Once we'd finally completed the tasks to our drill sergeant's satisfaction, we got the information for the second leg. Hmm, biking again. These next two checkpoints were on different parts of the long biking trail loop. However, we decided to stick to the roads this time, as the road route would only be a little longer and definitely much easier than the sandy trail. Off we went again (after we picked up a compass this time!), biking into the night.
Another team overtook us shortly after the start of the second bike leg. Turns out they were Team Traveler, which wasn't too unexpected. They were friendly folks, and we weren't too concerned about them taking the lead. We had known before the race started that if anyone was going to give us a run for the money, it would be them.
We had a little trouble finding the third checkpoint. We left the road a bit too soon, and crashed around in the woods for a while before deciding we weren't in the right spot yet. A bit further down the road we encountered a trail that went right to the spot we were looking for. After some more road biking we found checkpoint four as well.
We weren't biking as well as we normally do. One of our bikes was having problems, and the sandy, gravelly road made for slow going. To get around this problem, we chose to go back to the transition area by an even longer route that would get us back to the paved road sooner. It was worth it, as that paved road sure was pleasant to bike on!
Back into the transition area for the second time, we found that our biking difficulties had dropped us down into third place. But, we were glad to hear that the next section was our favorite kind: A long, cross-country trek involving a lot of navigation. We plotted the points, changed into our walking shoes, grabbed our loaded packs, and off we went.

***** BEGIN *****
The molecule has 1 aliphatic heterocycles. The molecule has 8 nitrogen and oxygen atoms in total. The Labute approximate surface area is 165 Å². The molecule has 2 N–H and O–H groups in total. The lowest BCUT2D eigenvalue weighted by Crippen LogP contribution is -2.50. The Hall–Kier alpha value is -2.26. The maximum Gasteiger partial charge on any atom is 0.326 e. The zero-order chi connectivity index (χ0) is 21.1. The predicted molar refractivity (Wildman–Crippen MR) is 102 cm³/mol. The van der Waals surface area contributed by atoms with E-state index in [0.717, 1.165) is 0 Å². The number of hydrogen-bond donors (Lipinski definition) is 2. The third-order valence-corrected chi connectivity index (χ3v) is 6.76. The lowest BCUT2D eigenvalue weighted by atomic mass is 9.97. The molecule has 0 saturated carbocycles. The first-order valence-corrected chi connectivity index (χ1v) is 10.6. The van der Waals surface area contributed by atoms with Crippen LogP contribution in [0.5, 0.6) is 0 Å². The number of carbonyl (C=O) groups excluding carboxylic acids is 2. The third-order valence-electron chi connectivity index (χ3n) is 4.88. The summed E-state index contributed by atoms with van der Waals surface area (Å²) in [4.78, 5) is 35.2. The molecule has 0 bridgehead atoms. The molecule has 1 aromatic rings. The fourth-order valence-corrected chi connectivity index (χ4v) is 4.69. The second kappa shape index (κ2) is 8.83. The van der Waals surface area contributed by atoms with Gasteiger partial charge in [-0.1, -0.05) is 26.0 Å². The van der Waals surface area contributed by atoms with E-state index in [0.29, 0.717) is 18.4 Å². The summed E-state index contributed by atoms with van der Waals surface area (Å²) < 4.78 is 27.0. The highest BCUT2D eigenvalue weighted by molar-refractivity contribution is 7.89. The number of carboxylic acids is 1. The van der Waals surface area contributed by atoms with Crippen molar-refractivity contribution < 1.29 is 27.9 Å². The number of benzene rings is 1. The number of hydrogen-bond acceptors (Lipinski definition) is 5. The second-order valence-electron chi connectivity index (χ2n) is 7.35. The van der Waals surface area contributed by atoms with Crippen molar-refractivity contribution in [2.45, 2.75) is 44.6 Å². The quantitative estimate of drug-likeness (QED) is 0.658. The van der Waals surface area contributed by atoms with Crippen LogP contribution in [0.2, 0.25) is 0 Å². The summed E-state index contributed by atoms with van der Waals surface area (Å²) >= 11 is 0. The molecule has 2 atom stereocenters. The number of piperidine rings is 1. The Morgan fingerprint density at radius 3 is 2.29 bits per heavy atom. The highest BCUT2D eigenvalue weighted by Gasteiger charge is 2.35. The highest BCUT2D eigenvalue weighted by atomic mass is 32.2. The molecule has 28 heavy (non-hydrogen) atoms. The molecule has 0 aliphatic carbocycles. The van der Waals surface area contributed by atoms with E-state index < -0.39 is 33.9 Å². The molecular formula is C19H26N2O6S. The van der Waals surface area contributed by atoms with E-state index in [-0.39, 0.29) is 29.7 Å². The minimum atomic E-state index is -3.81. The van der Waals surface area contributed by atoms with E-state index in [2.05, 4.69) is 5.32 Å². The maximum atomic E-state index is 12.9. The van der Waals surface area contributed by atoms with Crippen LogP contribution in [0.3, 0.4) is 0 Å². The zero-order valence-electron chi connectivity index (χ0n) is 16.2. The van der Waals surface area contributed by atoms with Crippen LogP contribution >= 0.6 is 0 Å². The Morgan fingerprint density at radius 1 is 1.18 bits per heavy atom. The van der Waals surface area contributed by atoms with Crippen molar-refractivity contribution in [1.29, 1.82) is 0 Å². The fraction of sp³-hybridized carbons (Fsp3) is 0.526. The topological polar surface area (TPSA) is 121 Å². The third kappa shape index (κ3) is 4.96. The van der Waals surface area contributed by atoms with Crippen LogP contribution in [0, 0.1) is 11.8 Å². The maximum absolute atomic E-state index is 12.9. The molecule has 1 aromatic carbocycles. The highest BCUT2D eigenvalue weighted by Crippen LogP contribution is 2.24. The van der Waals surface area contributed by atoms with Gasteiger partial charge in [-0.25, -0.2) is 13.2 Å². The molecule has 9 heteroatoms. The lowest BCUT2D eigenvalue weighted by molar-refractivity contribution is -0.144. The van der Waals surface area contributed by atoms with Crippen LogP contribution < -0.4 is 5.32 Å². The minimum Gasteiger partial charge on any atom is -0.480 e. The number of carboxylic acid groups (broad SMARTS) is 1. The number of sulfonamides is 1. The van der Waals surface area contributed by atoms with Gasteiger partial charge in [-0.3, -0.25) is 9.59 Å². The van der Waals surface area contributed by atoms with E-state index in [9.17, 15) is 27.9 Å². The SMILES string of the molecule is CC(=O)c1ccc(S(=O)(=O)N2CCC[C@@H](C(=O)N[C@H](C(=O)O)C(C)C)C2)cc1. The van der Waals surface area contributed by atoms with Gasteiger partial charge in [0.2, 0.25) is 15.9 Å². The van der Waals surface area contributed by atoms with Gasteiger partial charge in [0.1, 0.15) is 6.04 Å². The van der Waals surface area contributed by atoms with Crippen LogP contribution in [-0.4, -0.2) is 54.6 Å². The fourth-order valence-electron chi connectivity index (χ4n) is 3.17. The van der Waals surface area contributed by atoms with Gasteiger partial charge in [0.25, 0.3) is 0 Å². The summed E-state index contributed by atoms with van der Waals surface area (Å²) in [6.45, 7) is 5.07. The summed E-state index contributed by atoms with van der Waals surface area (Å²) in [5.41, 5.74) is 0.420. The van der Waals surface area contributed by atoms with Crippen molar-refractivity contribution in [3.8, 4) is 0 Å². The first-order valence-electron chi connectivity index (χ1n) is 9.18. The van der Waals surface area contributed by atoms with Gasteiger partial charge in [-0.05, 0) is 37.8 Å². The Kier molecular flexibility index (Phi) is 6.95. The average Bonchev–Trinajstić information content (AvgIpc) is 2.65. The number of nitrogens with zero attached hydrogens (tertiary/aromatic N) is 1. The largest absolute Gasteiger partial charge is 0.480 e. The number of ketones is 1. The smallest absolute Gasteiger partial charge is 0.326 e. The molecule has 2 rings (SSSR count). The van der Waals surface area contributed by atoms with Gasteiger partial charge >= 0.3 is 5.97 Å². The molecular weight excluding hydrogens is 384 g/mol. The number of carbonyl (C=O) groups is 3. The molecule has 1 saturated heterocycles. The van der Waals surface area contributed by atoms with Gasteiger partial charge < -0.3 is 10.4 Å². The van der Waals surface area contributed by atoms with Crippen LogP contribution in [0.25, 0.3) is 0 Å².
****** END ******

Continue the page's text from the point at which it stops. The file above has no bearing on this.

John discovered a neat shortcut to the first trekking point: Instead of looping around on roads, the pipeline provided a perfectly straight line that made for a much shorter route. We happily marched along the line, happy to be off the bikes and looking forward to the sunshine that would soon be warming us up.
After the first trekking point, it was back to trudging along the roads again for a while. We ran into a team coming down the road the other way, and when they went by us we realized that they had been ahead of us, but they'd overlooked the pipeline shortcut so now we'd moved back up into second place. Cool! We found another place to save time by cutting off the road to the next checkpoint, and happily did so.
We proceeded throughout the day, navigating our way from point to point. We wasted some time at one point that was not quite on the map where we thought it should be, but all in all we made excellent time and very few mistakes. We would alternate jogging and speed walking on the roads, then hiking cross-country when we left the roads. We were worried at one point we would have to cross what looked on the map to be a swampy bog, but luckily it turned out to be just a winding creek that wasn't too difficult to jump over. Which was nice, as we'd already waded through a waist-deep swamp in our first SWEAR race and weren't overly eager to do so again!